Your Online Health Information Site


Prostate Cancer


Prostate cancer is common. In fact for men above the age of 50 it is the most common cancer in the U.S., where more than 200,000 new prostate cancer patients are diagnosed every year. It is twice as common in black American men than in white American men, but Japanese and Chinese men have 70-fold less cancer of the prostate than North American men (Ref. 2 and 3). This difference has been studied extensively and likely is due to two factors: a different diet and a lower concentration of the enzyme 5-alpha-reductase in the prostate gland. Let me explain: The Chinese and Japanese diet is rich in cancer protective agents, the North American diet is a high fat diet and is insufficient in unprocessed fruit and vegetables (which is where the cancer protective agents can be found).

Under the microscope prostatic tissue looks very similar with its glands as breast tissue and as the lining of uterine tissue (the endothelium). Developmentally (in the embryo) the uterus and the prostate are equivalents. All of these tissues have hormone receptors for estrogen, testosterone and progesterone. In this context it is important to know that men above the age of 35 to 40 are loosing testosterone from the testes and progesterone from the adrenal glands due to aging, but are often accumulating estrogen.  Inside of the body there is a dysbalance of hormones as the enzyme aromatase in the fatty tissue makes estrogen out of testosterone.  From outside the body xenoestrogens, which are insecticides, petrochemicals from work etc. contribute to the hormone dysbalance of the aging man. Dr. John Lee calls this “estrogen dominance” (Ref. 10). Rebalancing the male hormones will be discussed further under “prostate cancer prevention”, which can be a powerful tool maintaining in virility and improving life expectancy .

5-Alpha-Reductase is an enzyme within prostatic tissue and in the hair follicles. In the prostate it metabolizes testosterone into dihydrotestosterone (=DHT). DHT is the “culprit” that is responsible in stimulating the prostate to grow 2-3 times the normal size after the male menopause, which occurs at about the age of 50. This condition of prostate enlargement is called benign prostate hyperplasia or benign prostatic hypertrophy (see details under this link). After many years of having an enlarged prostate areas of abnormal cells develop within the enlarged prostate gland and eventually cancer occurs. This pathophysiology explains why the prostate cancer rate is higher in men that are older. Carcinogenesis (=the development of cancer) takes about 25 to 30 years.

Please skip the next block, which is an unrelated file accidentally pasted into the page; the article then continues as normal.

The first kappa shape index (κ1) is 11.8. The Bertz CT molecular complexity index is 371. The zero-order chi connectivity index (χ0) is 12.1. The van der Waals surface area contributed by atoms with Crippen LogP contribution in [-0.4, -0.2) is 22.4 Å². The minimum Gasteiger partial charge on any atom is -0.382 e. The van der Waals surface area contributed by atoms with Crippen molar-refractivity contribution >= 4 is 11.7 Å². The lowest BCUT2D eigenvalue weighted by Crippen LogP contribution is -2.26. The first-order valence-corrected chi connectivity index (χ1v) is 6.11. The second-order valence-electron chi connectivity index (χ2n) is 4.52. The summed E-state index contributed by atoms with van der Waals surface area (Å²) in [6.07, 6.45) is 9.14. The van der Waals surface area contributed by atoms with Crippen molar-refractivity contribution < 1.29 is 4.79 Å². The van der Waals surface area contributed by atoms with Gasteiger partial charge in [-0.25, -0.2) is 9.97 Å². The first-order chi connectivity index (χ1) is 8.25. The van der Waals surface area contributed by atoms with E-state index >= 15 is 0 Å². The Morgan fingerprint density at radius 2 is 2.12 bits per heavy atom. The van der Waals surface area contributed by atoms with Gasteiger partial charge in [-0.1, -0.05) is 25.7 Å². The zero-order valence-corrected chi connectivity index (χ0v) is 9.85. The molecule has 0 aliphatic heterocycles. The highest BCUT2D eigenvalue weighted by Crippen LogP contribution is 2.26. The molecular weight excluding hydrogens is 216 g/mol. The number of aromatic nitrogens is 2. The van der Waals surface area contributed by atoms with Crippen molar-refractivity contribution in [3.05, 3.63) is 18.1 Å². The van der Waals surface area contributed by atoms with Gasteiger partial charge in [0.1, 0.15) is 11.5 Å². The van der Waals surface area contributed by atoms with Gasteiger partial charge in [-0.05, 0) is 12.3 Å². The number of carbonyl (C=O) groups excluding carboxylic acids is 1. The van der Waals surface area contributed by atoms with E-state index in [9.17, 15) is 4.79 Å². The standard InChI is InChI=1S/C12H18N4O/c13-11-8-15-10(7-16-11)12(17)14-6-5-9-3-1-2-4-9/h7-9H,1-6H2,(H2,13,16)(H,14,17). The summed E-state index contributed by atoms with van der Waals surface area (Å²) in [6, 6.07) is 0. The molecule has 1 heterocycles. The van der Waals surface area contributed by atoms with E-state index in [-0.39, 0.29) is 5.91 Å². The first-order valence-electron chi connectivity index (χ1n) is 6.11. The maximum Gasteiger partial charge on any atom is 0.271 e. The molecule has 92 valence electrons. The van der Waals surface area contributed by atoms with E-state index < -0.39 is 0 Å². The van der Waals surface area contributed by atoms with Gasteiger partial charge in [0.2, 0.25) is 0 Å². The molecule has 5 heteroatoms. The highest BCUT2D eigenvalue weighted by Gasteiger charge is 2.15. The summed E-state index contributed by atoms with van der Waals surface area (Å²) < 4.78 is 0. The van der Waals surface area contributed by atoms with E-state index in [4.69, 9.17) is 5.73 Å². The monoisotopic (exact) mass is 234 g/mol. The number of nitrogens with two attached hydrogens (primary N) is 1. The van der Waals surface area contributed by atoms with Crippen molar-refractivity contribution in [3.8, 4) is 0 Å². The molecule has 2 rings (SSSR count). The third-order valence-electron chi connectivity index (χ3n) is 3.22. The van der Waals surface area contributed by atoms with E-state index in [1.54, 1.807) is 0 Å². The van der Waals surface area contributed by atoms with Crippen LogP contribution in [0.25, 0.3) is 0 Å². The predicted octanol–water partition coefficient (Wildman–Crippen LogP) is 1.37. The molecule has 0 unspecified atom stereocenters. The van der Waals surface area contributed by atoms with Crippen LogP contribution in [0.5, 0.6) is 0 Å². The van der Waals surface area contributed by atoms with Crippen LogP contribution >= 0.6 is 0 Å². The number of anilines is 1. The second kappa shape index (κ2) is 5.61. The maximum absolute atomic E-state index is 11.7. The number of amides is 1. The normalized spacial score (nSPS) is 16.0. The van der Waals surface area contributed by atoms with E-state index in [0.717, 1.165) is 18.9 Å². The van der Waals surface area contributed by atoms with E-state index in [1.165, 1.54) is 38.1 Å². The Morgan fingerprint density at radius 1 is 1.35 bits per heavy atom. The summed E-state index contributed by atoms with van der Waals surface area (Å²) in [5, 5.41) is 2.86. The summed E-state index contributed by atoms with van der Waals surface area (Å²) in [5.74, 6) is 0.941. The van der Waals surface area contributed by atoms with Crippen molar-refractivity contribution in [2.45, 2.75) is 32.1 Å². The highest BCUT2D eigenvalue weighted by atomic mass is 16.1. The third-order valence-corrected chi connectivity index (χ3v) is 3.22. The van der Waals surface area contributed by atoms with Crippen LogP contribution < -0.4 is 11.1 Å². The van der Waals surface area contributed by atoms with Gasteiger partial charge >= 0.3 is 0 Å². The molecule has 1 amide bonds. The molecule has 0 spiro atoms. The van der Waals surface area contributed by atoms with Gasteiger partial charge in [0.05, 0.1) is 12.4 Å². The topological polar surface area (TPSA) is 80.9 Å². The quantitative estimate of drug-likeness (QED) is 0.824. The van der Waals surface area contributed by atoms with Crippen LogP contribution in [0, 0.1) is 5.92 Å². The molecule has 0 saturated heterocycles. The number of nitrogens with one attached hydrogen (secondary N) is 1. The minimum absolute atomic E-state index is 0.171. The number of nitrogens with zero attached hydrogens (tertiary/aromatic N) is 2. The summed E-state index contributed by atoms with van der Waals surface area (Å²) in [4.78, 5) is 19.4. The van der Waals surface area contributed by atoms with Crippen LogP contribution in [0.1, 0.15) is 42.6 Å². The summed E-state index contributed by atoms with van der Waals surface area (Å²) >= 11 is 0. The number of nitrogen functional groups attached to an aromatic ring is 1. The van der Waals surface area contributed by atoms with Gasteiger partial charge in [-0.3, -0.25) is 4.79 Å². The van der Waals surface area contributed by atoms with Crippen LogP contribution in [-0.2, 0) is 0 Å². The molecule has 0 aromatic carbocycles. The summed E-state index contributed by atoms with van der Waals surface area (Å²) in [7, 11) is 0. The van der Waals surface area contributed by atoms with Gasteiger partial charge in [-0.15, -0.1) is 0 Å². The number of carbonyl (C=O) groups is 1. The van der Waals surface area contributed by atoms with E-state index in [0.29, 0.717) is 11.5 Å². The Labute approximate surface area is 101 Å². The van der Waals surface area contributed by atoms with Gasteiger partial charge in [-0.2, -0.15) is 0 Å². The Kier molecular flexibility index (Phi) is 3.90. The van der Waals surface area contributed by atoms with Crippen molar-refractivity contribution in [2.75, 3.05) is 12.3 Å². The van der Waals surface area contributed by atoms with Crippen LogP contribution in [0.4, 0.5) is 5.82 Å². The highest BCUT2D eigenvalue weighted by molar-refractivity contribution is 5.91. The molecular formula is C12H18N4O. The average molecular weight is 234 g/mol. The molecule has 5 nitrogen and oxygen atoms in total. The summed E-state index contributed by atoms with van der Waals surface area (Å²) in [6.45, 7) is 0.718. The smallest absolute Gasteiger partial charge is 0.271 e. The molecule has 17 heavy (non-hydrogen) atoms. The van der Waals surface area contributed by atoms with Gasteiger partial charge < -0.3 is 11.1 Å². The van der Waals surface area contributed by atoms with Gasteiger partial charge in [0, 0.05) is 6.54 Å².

The same enzyme (5-alpha-reductase) is present in androgen susceptible hair follicles on the scalp and it converts testosterone to DHT. Too much of this leads to premature hair loss, but fortunately this can now be remedied as described under hair loss. One of the means of reducing DHT is by taking finasteride, which is a 5-alpha-reductase inhibitor (known under the brand name “Proscar” for prostate hypertrophy and under the name of “Propecia” for baldness). It is less known that the hormone progesterone is a natural 5-alpha-reductase inhibitor, which is the reason that young men do not have hair loss or a large prostate (see Ref. 10). It is in older men when progesterone and testosterone levels are low that estrogen is not inhibited enough and the 5-alpha-reductase is no longer inhibited (missing progesterone), which allows the cancer producing estradiol and dihydrotestosterone to get the upper hand. Conventional medicine teaches (and I have believed this for many years) that testosterone would be the cause for prostate cancer. This was based on old observations by Dr. Huggins, a Canadian born surgeon who practiced in Chicago, that orchiectomy improved the survival of advanced prostate cancer patients a bit (Ref.12). Dr. Lee pointed out that Dr. Huggins neglected to realize that testicles make both testosterone and small amounts of estrogen. When an orchiectomy was done (because of the belief that testosterone production was the culprit) inadvertently the real cause of prostate cancer (an estrogen surplus) was also removed thus improving the survival of these patients somewhat. Nowadays we have more sophisticated testing methods. Dr. Abraham Morgentaler (Ref. 11) has compiled a lot of evidence about the importance of testosterone in men. He proved, based on a lot of more modern references that it is not testosterone that is the cause of prostate cancer. We know now that estrogen dominance is responsible for prostate cancer and that this develops as stated above because of the low testosterone and low progesterone during the male menopause (also called “andropause”; see also Ref.10). This fact will become very important below when it comes to treatment choices for prostate cancer.